Some changes include, increasing skin to skin time, encouraging baby led feedings, and supporting rooming-in. Furthermore, our consultants provide complimentary phone and outpatient visits, along with maintaining our Bosom Buddies social and support group for new moms. 

A recent article in NICHQ below, describes what many of the AVH "repeat customers" are saying as well!

When Nicole Acosta delivered her first child in May 2013, she knew she wanted to breastfeed.
“My mom had nursed me and all my siblings, and she always conveyed how beneficial breastfeeding is, so I had a ton of support from my family,” says Acosta. But she didn’t get as much support as she’d expected at her hospital, Good Samaritan Medical Center in West Islip, NY. Despite an uncomplicated delivery, no one suggested immediate skin-to-skin contact—a practice known to increase the likelihood of breastfeeding success.

Acosta asked for a lactation consultant once she was on the maternity floor, but didn’t get to see one until six hours after she delivered her son. That was the first time Acosta remembers someone encouraging breastfeeding. Fortunately, she had some success and made sure to tell the night nurse to bring her baby from the nursery once he woke to be fed—even it was in the middle of the night. But that didn’t happen. “The next day I realized I was never woken up and I found on the feeding log that the nurses had given him formula,” says Acosta. “I was definitely disappointed!”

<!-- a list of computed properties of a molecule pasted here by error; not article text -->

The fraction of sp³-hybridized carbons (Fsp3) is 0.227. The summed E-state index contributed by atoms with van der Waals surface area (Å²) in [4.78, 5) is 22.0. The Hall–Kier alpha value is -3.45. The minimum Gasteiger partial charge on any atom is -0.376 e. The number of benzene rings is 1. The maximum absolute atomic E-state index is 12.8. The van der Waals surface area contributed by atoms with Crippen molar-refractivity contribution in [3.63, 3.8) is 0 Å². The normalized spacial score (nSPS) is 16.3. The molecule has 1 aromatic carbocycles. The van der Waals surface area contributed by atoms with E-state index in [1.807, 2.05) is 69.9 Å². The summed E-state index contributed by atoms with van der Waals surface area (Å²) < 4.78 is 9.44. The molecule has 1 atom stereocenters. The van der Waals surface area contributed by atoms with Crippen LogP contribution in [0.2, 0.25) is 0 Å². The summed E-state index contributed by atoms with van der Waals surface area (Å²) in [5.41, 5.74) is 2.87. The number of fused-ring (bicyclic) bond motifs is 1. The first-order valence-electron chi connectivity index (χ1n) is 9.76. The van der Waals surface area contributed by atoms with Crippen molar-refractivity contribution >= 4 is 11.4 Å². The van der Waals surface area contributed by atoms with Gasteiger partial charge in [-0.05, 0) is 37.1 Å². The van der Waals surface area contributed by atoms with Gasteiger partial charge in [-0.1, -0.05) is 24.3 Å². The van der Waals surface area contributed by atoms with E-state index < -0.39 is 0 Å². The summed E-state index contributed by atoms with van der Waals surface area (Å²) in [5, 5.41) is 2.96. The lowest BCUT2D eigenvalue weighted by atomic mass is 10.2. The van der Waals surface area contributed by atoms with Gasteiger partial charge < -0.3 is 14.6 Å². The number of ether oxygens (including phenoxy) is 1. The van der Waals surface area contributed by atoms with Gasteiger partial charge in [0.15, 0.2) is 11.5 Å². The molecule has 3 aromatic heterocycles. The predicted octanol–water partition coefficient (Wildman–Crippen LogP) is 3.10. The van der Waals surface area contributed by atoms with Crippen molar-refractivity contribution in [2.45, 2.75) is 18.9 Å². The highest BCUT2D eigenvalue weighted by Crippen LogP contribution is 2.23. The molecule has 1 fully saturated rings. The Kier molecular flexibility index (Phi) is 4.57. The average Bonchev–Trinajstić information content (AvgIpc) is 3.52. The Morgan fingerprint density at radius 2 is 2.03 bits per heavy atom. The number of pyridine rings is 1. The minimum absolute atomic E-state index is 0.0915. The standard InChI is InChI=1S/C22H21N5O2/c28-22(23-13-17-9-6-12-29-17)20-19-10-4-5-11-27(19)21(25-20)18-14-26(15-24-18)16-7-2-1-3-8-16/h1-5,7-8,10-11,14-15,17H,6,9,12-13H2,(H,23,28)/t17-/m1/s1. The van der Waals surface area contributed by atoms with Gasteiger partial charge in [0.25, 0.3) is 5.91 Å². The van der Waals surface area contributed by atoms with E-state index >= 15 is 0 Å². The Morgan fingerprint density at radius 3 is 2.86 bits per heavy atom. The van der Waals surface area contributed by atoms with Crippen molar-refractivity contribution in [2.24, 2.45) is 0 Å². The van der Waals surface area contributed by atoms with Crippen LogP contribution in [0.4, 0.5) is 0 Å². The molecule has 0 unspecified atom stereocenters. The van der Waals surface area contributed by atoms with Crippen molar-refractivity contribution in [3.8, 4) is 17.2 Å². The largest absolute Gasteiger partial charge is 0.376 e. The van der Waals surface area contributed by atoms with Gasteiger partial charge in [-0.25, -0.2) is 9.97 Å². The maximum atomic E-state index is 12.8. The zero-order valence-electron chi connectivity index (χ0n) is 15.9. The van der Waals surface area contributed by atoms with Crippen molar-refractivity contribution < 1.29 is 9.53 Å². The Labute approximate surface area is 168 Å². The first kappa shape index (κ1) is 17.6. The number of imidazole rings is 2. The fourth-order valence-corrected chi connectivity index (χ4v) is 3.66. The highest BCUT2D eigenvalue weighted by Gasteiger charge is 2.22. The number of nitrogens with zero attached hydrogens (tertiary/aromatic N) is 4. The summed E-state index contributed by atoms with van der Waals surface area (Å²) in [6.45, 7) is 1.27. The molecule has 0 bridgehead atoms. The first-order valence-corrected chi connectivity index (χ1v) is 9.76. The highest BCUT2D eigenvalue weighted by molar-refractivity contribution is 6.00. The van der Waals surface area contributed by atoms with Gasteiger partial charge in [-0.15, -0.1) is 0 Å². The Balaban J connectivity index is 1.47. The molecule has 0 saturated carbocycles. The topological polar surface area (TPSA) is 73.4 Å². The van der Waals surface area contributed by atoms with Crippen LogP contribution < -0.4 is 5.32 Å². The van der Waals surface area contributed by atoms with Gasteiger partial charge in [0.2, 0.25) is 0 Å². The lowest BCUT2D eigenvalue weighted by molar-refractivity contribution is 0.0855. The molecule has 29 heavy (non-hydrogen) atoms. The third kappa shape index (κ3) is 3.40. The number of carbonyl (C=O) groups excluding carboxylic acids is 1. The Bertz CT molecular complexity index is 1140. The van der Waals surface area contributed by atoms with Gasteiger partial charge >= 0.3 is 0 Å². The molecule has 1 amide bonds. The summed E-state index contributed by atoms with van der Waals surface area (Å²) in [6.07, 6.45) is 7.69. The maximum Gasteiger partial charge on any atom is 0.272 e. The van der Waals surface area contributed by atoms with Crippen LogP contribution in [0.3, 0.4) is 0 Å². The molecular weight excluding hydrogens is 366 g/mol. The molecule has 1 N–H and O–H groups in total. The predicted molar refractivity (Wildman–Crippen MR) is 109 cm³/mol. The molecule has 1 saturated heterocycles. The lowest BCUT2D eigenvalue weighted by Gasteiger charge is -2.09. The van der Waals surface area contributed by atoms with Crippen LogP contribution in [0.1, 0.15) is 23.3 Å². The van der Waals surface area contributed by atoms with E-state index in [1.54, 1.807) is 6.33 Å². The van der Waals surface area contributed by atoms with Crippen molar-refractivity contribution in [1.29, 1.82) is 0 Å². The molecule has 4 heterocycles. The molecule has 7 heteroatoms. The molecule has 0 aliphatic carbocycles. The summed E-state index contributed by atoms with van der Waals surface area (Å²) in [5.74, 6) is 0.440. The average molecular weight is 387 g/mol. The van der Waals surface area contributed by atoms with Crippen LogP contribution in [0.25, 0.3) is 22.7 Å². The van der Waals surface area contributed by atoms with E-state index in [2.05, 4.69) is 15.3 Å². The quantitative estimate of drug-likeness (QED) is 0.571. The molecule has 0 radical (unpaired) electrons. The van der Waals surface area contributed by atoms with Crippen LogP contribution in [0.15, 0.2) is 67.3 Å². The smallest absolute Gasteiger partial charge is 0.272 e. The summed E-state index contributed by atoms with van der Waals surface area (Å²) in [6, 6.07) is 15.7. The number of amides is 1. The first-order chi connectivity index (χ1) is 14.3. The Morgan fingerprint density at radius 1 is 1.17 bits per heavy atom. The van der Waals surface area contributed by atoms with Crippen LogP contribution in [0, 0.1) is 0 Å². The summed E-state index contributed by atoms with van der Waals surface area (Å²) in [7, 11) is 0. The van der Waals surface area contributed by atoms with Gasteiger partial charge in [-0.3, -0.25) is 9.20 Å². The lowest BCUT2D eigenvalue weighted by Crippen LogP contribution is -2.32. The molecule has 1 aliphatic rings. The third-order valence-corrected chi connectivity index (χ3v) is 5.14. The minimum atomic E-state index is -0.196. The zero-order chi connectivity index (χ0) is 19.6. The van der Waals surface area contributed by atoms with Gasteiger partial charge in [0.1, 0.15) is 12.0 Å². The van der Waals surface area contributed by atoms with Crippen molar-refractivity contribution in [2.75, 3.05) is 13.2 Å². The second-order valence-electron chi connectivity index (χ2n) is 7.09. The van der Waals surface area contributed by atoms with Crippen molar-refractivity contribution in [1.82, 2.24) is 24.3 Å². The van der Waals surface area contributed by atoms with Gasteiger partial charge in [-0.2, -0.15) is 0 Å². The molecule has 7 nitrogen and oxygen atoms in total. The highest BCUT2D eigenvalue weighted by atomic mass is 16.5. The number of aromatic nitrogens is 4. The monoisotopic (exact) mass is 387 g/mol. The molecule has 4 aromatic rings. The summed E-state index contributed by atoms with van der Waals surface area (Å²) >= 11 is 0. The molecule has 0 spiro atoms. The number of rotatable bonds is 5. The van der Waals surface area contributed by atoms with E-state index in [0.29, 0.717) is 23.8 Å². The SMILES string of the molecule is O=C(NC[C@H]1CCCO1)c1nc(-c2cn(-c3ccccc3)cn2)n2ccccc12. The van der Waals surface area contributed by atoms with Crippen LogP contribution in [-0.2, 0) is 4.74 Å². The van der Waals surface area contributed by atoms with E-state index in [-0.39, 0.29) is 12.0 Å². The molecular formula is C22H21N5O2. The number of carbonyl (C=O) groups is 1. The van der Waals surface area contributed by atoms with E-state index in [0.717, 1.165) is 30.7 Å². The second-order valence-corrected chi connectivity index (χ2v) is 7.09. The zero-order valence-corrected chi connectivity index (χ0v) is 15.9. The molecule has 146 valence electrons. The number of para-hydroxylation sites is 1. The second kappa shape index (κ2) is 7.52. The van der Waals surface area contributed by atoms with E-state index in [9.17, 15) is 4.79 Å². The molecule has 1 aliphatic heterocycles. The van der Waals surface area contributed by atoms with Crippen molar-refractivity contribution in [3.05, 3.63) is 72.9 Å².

By the time she had her second son in June 2015, things had certainly changed at the hospital. Good Samaritan Hospital Medical Center joined the NICHQ-led New York State Breastfeeding Quality Improvement in Hospitals (NYS BQIH) Collaborative, which aims to increase exclusive breastfeeding rates by implementing evidence-based maternity care practices, such as skin-to-skin contact immediately after birth. The hospital was able to raise its skin-to-skin contact rate following vaginal births to 92 percent. That’s up from 50 percent just before the breastfeeding initiative started in October 2014.

The initiative also minimized the role of the nursery, by having each newborn stay in the same room with the mother whenever possible. It’s a practice Acosta says made breastfeeding much easier for her second baby. Acosta could see for herself when the baby was awake and ready to eat. Jennifer Belechto, another mother-of-two, loved the rooming-in facilities she had when her second child was born. “You never lose your baby,” she said. There’s even room for additional family members, too. “My husband was able to spend one night with me and my mom spent a night with me.”

Rita Ferretti, BS, RN, C-NIC, IBCLC, a lactation consultant at Good Samaritan, says it’s not uncommon for even second time moms to feel uncomfortable being solely responsible for the care of their baby after the delivery. It’s especially true, she says, of mother’s who are recovering from a Cesarean delivery. “We validate the mother’s feelings and inform her that she is not on her own,” says Ferretti. “We let the mother know that the nurses are close by and checking on her and her baby frequently. We remind mom about how to call for help with her call bell for when she needs assistance.”

In addition to the changes made to immediately after delivery at the hospital, Acosta and Belechto also appreciate the help they got at the hospital’s weekly support group, The Breastfeeding Café. The drop-in group offers a chance for mothers to share their breastfeeding experiences, with a lactation consultant on-hand to answer any tricky questions. Belechto said on-going support from a lactation consultant was essential to her breastfeeding success during both pregnancies. “One person can completely change your journey,” she says.

Taken form NICHQ blog
No Comments   |   Add a Comment >>